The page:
How to Read 2017-18 KHDA Reports to Discover the Best School For You
KHDA/DSIB Framework 2017-18
Inevitably, the evaluation of Students’ Attainment has rightly been a main focus of the inspection process each year. The framework emphasises the importance of educational outcomes in the key subjects. However, given the widening choice of curricula offered by schools (there are now 16 curricula offered by 165 schools in Dubai), inspectors increasingly use external examination and standardised test results to inform judgements on attainment. Testing for PISA is taking place in 2018 and 2021, whilst TIMMS tests will be conducted in 2019 and 2021. In addition, a major focus on the provision of Arabic for both native and non-native speakers will again have been central to the evaluation.
However, in addition to the overall criteria against which schools are judged, the inspectors from the Dubai Schools Inspection Bureau were tasked in focusing on 6 complementary areas in 2017/18:
1. The UAE Vision for 2021 states that at least 90% of Emirati students will complete their high school education, with an increasing proportion of students going on to study at university. During 2017-2018 there has been a specific focus on the aspirations and achievements of Emirati students in each school. This has taken place regardless of the cohort’s size.
2. In the 2017-18 inspection cycle there has been a focus on how schools are supporting the achievement of the UAE 2021 vision for Innovation. The aim of promoting a culture of Innovation in schools is part of the objective for the UAE to become one of the most innovative nations worldwide. Innovation is expected across all areas of education and the inspections focused on how schools define, design and implement innovative practices. Inspection teams will have evaluated each school’s work in five key performance indicators: Learning skills, Social responsibility and enterprise; Teaching; Curriculum adaptation and Leadership.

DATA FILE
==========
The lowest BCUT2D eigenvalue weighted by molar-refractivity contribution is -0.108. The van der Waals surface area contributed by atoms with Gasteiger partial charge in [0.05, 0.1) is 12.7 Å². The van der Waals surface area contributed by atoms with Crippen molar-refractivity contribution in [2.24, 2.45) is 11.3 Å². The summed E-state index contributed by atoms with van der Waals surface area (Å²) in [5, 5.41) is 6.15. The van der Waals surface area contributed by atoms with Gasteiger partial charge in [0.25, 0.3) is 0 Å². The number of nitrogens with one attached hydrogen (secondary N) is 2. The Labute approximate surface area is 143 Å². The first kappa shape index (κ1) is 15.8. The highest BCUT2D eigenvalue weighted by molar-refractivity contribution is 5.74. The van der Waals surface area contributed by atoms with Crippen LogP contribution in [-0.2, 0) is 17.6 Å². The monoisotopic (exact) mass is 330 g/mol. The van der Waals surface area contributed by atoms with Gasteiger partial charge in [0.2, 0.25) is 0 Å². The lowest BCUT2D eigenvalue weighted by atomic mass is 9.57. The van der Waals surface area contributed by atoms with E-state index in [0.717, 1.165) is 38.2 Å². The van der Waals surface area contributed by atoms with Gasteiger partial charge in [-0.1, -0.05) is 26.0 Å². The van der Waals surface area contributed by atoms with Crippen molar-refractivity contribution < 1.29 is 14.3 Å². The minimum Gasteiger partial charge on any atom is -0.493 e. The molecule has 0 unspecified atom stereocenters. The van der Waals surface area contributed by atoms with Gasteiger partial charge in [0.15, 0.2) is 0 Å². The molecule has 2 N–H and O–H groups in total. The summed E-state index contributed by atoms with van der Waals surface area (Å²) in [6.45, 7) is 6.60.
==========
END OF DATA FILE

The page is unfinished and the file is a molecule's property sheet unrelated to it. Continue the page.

3. According to the KHDA Inspection supplement, the UAE’s increasing ethnic and social diversity brings with it a wide variety of moral values. Within this pluralism, moral education is an important part of students’ personal and social development, and it is incumbent on schools to guide the development of morally mature citizens. Irrespective of curriculum or levels of achievement, the UAE Moral Education aims to unite schools by setting clear expectations for students’ behaviour.
4. In line with the UAE National Priorities and the Dubai Strategic Plan 2021, schools in Dubai are required to incorporate the Ministry of Education UAE Social Studies curriculum into their programmes of study. The inspection report will feature an evaluative paragraph covering curriculum, teaching, learning, and assessment reflecting the current status of the implementation of UAE social studies in the school.
5. The purpose of the UAE Reading Law, published in October 2016, is to consolidate reading in society. H.E. Sheikh Mohammed bin Rashid al-Maktoum, the UAE’s vice-president and Dubai’s ruler, stated: “Our goal is to make reading a daily habit that is deeply ingrained…. It is the duty of relevant institutions to make this law a reality.” During the 2017-18 inspections, Inspectors will have paid close attention to students’ acquisition of higher order reading skills, including inference, interpretation and integration of information. These key areas will have received particular attention in the inspection of Science and Mathematics, as well as Arabic and English (and the language of instruction).